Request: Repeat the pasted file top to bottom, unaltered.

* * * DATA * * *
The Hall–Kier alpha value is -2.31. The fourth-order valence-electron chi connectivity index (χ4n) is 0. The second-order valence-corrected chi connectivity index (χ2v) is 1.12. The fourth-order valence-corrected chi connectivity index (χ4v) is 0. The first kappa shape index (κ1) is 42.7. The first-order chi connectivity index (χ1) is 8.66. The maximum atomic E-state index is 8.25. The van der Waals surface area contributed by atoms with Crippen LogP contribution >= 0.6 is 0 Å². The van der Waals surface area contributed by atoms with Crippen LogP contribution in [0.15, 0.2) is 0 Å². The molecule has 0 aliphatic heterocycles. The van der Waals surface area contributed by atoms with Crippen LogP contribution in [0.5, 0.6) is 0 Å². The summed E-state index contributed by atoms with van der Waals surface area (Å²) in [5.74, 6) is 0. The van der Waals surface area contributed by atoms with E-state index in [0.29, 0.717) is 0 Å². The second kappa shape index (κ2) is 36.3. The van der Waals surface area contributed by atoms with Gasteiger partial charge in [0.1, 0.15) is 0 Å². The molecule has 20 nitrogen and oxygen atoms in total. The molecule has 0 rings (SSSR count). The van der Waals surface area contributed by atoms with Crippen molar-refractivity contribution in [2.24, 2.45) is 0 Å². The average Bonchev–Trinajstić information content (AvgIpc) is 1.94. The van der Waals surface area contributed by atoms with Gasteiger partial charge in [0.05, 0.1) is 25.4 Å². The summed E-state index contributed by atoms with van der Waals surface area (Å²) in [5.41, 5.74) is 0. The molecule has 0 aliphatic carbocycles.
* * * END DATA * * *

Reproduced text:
The Hall–Kier alpha value is -2.31. The fourth-order valence-electron chi connectivity index (χ4n) is 0. The second-order valence-corrected chi connectivity index (χ2v) is 1.12. The fourth-order valence-corrected chi connectivity index (χ4v) is 0. The first kappa shape index (κ1) is 42.7. The first-order chi connectivity index (χ1) is 8.66. The maximum atomic E-state index is 8.25. The van der Waals surface area contributed by atoms with Crippen LogP contribution >= 0.6 is 0 Å². The van der Waals surface area contributed by atoms with Crippen LogP contribution in [0.15, 0.2) is 0 Å². The molecule has 0 aliphatic heterocycles. The van der Waals surface area contributed by atoms with Crippen LogP contribution in [0.5, 0.6) is 0 Å². The summed E-state index contributed by atoms with van der Waals surface area (Å²) in [5.74, 6) is 0. The van der Waals surface area contributed by atoms with E-state index in [0.29, 0.717) is 0 Å². The second kappa shape index (κ2) is 36.3. The van der Waals surface area contributed by atoms with Gasteiger partial charge in [0.1, 0.15) is 0 Å². The molecule has 20 nitrogen and oxygen atoms in total. The molecule has 0 rings (SSSR count). The van der Waals surface area contributed by atoms with Crippen molar-refractivity contribution in [2.24, 2.45) is 0 Å². The average Bonchev–Trinajstić information content (AvgIpc) is 1.94. The van der Waals surface area contributed by atoms with Gasteiger partial charge in [0.05, 0.1) is 25.4 Å². The summed E-state index contributed by atoms with van der Waals surface area (Å²) in [5.41, 5.74) is 0. The molecule has 0 aliphatic carbocycles.